Or if you look away and just concentrate on what you’re hearing through your earphones you look like someone who’s lived with their bedridden mother all their life and has lost any ability for social interaction.

            To compound my panic the chocolate chicken I had eaten for lunch had come back to haunt me. Montezuma had decided to take his revenge on the latest author to slur his name and not only could I not look my interviewer in the face – I also began to sweat, wriggle and cross and uncross my legs every few seconds.

            I survived the interview with seconds to spare. Was it Beatrix's revenge? I suspect so.

            All in all, my author tour of Mexico was a chastening experience. Oh, and I got mugged. But hell, it's Mexico. Doesn't everyone?

            Would I go back and do it all again? If I could get another book on their bestseller; lists, you bet. I'm a writer - it's okay to be shameless.
            But next time I'd pass on the chili chocolate chicken.

From the 17th to the 21st this week, Who Dares Wins Publishing is promoting AZTEC as a free book, along with Atlantis 'Devils Sea' by Bob Mayer, and Rekindled by Jen Talty. It's a fantastic offer so if you'd like to take advantage of it, follow the links! 

Thursday, April 12, 2012


A hundred years ago today, at just about now in fact, Jack was standing on the bow of the Titanic with Rose, arms outstretched. It seems like yesterday, doesn't it? The iconic ocean liner was set to become the most celebrated shipwreck in history; and Jack and Rose the most famous lovers since Romeo and Juliet.

But for all the movies and the exhibitions and magazine articles about the Titanic, how much do you really know about her? Here’s a short quiz to test your TQ (Titanic Quotient.)

1. Where did the Titanic sail from?

(a) Liverpool
(b) Southampton
(c) Northampton
(d) Hollywood

2. The band kept playing as the ship went down. But what song?

(a) Nearer my God to Thee
(b) Autumn
(c) the theme from the Love Boat
(d) My Heart Will Go On

3. Why did the Titanic sink?

(a) it collided with the Carpathia
(b) it struck a reef
(c) it hit an iceberg
(d) the captain was Italian

4. What does Jack Dawson shout when he stands on the bow with Rose?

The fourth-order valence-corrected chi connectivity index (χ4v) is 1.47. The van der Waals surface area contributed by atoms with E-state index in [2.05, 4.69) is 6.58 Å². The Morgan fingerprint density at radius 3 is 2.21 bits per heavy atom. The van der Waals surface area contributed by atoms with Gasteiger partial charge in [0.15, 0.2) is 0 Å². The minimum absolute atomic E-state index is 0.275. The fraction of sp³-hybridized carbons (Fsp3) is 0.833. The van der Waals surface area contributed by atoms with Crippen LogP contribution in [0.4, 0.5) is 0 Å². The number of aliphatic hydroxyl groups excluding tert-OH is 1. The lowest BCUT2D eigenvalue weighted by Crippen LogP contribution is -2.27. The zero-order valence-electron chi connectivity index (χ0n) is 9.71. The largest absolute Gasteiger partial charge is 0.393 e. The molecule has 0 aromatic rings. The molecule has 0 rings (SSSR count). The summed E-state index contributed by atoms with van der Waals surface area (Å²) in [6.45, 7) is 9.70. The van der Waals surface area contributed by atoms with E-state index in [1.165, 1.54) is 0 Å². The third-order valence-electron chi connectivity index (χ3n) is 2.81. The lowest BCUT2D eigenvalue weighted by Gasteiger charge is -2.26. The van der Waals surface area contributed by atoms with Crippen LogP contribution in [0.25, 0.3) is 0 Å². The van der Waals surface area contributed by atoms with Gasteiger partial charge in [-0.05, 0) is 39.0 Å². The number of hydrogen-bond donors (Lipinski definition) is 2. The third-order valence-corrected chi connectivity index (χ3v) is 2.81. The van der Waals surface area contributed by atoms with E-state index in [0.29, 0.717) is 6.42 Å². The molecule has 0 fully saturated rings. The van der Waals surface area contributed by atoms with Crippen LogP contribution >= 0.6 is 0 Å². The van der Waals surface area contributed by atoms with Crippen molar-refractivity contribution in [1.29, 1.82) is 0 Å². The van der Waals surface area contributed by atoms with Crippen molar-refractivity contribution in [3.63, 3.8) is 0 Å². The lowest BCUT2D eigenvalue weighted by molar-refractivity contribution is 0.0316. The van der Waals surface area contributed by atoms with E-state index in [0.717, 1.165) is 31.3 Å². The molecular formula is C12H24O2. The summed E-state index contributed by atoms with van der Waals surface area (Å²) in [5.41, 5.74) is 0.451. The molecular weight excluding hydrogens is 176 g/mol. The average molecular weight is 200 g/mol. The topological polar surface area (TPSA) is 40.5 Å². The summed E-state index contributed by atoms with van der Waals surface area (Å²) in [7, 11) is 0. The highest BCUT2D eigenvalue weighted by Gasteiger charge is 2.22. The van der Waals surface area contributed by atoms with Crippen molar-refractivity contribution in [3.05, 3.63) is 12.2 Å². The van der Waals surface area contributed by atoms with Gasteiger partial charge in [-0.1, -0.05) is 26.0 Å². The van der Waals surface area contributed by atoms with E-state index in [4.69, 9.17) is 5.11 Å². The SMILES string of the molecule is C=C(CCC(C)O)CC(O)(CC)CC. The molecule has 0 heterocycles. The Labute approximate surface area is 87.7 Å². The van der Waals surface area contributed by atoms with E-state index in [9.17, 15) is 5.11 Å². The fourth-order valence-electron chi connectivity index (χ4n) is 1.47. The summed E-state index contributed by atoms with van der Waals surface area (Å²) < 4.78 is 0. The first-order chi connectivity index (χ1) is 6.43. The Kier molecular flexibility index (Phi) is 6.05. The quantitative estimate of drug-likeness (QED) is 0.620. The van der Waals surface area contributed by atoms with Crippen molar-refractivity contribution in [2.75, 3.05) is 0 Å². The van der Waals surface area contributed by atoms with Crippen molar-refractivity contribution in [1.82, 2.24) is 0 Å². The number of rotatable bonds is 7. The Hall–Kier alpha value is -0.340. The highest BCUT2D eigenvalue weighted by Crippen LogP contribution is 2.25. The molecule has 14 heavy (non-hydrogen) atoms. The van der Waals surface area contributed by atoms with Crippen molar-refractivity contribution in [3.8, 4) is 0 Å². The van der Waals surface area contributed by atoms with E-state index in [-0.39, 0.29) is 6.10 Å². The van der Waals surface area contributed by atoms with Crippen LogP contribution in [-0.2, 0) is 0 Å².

(a) I’m the King of the World!
(b) I’m the King of the Sea!
(c) I’m the King of the Ocean!
(d) If I push you off now there’ll be more room for me later on that door!

5. Finish this expression: ‘Women and .... first.’

(a) millionaires
(b) cross-dressers
c) Italian ship captains
(d) children

6. What was not actually on board the ship when she foundered?

(a) an ancient Egyptian mummy that cursed the ship
(b) a diamond called the Heart of the Ocean
(c) a jeweled copy of The Rubaiyat
(d) an Alexander III commemorative Faberge egg

7. There was no J. Dawson on the Titanic. True or false?

8. Jack tells Rose he used to go ice fishing on Lake Wissota as a boy. What’s wrong with this assertion?

(a) There was no Lake Wissota then
(b) There are no fish in Lake Wissota
(c) Lake Wissota is in Peru
(d) Lake Wissota is one of Beyonce’s back up singers

9. The day after Jack stops Rose from leaping into the water, they are walking along the promenade deck. What unlikely object can be seen in the background?

(a) an orange life preserver
(b) a jet airplane
(c) a hill
(d) Celine Dion lying on a sun lounger

10. If Rose loved Jack so much why didn’t she make space for him on the door? Write your answer as briefly as you can. Spare paper is available at the front desk if you need it.


1. Southampton. If you said Northampton go and stand in the corner.

2. You get a point for (a) or (b), though if I were to be really pedantic I would have to insist that none of the answers is correct. One passenger asserted that they were playing Nearer my God, but the passenger who recalled that particular hymn being played got away quite some time before the ship sank. So really, no one can be sure what they were playing when the ship broke up. All seven musicians perished.

3. The Titanic was struck by an iceberg. The time between the first sighting and the collision was around thirty seconds. 

a photograph of the actual iceberg taken several days later